In 2000, Julie Wainwright had one of the worst days of her life. Not only did her husband request a divorce, but she also realized she’d have to cease operations of the e-commerce business she was the CEO of—Pets.com—and layoff 255 people. For a few years after Pets.com officially closed its doors, Wainwright first focused on herself, then took a job in venture capital. She was offered a few CEO roles, but none of them were a good fit.
Wainwright knew she wanted to get back into e-commerce. And she realized that, in order for that to happen, she’d have to take action herself. So, in 2011, she opened up her company—The RealReal, an authenticated luxury consignment e-commerce business. Today, she’s the CEO and has 2,000 employees. As of late 2018, The Real Real had nine million members, sold over eight million items, and had an estimated annual revenue of $500 million. It’s clear that Wainwright knows what she’s doing when it comes to e-commerce, so we asked her about how she broke into the industry.
When you decided you wanted to get back into e-commerce, where did you start?
I did a map of Amazon and what their strengths and weaknesses are. Amazon rules the day, but despite that, there are still opportunities. Amazon can’t do everything. What I determined while making my map is that they’re just not good at luxury. They’re an amazing company, but luxury was something they couldn’t create. I knew I didn’t want to create my own luxury brand, though, so I just let the idea sit until I found inspiration.
Where did you get the inspiration for your specific e-commerce business?
I got my inspiration while shopping with a girlfriend. We went into a beautiful boutique, and they had a little luxury consignment section at the back. That’s where she focused her shopping. And this is where the light went on—because I knew her. I knew she’d never walk into a consignment store, so I had no idea she’d ever bought any consignment. So when she made her purchase and walked out, I asked, “Why did you buy this? Have you ever shopped at eBay? Would you ever go in a consignment store? What was different here?” The reason she didn’t shop at eBay was because there are too many fakes. And the reason she wouldn’t walk into a consignment store is because it’s just not the shopping experience she wants. At that moment, I realized there was a huge opportunity for authenticated luxury consignment where you didn’t break the romance of the brand. That’s the experience she had in the consignment section of that boutique, and I wanted to recreate that.
Once you settled on luxury consignment, what did you do next?
First, I analyzed the e-commerce market and learned there was a huge opportunity in personal luxury goods—fashion, fine jewelry, art, watches. Every year in the United States, there’s $70 billion of personal luxury products that doesn’t get sold into the market, so it all ends up being discounted. Then, I had to create a service-model for consignors to get the goods and build trust for the consumer, which we do by taking possession of every single good and authenticating it before it goes online.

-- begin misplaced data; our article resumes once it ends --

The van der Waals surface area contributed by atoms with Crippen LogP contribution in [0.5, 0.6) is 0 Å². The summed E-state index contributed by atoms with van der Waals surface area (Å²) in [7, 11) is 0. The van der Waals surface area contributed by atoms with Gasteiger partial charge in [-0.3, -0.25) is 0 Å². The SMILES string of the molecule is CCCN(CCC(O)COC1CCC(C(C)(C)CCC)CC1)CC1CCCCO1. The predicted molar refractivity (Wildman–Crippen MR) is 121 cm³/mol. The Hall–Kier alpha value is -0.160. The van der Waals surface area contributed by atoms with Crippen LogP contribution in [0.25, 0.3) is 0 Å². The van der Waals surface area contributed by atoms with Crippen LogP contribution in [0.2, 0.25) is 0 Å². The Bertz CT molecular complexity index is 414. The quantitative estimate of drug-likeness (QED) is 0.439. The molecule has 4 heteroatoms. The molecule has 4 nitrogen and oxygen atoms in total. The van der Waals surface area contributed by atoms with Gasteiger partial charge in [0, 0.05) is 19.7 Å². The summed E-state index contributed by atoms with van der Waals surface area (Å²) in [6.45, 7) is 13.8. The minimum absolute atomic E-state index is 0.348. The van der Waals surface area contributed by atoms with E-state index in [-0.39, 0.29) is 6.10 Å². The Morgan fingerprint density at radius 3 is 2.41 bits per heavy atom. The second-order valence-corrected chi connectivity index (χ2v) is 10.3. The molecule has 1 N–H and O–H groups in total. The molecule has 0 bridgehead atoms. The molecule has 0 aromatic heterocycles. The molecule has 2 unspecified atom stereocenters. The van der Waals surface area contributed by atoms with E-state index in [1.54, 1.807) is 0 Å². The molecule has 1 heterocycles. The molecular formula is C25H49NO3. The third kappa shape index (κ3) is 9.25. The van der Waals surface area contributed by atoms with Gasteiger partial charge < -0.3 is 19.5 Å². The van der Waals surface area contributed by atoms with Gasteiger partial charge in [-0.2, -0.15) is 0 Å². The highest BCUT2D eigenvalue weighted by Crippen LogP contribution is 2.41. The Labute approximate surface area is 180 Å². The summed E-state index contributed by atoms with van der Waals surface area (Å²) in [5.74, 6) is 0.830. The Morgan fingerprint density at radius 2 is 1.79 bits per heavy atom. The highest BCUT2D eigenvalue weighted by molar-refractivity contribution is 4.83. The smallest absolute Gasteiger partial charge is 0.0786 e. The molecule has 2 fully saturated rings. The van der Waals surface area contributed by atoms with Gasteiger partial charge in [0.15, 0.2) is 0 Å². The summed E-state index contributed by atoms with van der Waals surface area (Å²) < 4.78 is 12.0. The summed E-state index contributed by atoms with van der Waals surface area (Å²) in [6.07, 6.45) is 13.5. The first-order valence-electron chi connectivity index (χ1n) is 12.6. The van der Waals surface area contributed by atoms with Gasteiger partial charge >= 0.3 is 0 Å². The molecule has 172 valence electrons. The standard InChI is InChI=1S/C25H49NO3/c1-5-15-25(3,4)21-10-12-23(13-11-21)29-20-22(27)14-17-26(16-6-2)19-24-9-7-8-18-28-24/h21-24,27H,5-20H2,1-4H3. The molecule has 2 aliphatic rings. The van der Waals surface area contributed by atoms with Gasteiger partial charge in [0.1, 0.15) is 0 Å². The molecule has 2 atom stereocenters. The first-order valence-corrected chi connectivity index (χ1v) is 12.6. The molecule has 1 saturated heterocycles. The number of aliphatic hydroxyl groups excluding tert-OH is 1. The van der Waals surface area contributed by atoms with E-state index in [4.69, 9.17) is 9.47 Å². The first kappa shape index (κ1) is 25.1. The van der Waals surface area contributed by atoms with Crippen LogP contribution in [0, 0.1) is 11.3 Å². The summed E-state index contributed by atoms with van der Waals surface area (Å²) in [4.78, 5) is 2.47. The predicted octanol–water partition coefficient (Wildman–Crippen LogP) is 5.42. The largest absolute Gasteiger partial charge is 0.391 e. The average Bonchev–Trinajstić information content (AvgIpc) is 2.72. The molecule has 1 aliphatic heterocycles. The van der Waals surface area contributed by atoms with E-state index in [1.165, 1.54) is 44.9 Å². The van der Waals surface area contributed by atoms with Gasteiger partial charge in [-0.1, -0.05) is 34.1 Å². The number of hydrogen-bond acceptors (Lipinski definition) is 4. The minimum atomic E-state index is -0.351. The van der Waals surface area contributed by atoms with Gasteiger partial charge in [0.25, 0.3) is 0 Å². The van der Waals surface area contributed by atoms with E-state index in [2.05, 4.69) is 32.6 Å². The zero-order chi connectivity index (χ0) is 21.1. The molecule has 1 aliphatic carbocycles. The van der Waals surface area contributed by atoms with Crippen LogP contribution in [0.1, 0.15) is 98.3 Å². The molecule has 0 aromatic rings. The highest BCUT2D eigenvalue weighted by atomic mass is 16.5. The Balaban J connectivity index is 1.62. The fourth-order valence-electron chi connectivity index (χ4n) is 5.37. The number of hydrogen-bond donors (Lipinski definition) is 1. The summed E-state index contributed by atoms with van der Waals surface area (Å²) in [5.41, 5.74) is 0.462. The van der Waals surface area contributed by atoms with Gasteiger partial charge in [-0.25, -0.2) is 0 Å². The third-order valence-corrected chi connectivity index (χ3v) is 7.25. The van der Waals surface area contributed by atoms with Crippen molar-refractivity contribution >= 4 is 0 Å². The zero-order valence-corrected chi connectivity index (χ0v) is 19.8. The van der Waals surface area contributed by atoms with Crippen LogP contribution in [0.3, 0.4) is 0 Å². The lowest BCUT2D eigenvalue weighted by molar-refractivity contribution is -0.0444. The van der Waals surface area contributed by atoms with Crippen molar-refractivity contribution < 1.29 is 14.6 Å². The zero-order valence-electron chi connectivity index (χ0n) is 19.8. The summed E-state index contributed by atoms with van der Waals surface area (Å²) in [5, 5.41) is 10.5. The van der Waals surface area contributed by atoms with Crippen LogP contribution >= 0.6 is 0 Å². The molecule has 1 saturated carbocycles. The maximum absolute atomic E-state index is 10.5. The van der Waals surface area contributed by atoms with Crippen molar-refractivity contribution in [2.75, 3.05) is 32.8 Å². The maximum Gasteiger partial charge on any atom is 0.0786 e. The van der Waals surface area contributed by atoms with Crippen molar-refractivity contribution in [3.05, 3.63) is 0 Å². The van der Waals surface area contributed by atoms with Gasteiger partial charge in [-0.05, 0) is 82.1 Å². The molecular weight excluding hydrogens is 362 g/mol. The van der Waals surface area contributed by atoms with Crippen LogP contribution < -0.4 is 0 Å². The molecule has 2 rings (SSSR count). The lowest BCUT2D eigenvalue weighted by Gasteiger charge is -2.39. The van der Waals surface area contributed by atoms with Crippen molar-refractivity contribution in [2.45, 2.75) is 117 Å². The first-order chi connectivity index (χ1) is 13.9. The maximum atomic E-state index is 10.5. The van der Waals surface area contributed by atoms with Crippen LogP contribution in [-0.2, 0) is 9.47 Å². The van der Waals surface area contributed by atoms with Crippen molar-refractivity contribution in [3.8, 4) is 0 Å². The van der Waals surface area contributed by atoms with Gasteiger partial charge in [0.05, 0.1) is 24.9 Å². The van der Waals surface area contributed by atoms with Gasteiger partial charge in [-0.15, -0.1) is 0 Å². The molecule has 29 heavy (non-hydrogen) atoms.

Why can’t Amazon do this?
Everything we do at The RealReal is single SKU. Everything we do is luxury. We have over 300 people in the field who’ll come to your house, consult with you, and say, “You know those Tory Burch? Those are will sell for over $90 if you do it now. But I have to tell you they’re on the decline.” We have data on the over 8 million items we’ve sold and we know trends. So our team actually advises the consignor. We also have about 60 gemologists on staff and you can get a free evaluation of your jewelry and watches. Could Amazon replicate it? Sure—Amazon can do anything they want. The difference is that we’re eight years smarter in this specific space. We have services and proprietary software that no one else has. We have a big moat around our business.
How did you get funding for your new e-commerce business?
I didn’t even try the first year because I knew people wouldn’t get it. And the truth is, women are still at 4% of total VC funding. So I knew it would be hard. I knew I was disrupting the business, making people think about fashion differently, but it wasn’t like I was a macho disruptor like Uber or AirBnB. It wasn’t until after the first year, in which I made 10 million dollars in sales, that I got my first investor. And that first investor was female.
Once you built this new e-commerce business, how’d you get the word out?
The first year was just word of mouth and PR and a bit of Google and a bit of Facebook. Then we moved into a lot of digital marketing and television. Television was a huge win for us. We still do a lot of it. We also use social media and influencers. Our marketing department isn’t really a branding department. They’re a performance marketing department. Everything we do can be measured. We’re always looking at our costs when acquiring a new customer or consignor. We vary our tactics and run tests constantly.
This interview was conducted by Simran Arora and condensed by Abby Wolfe.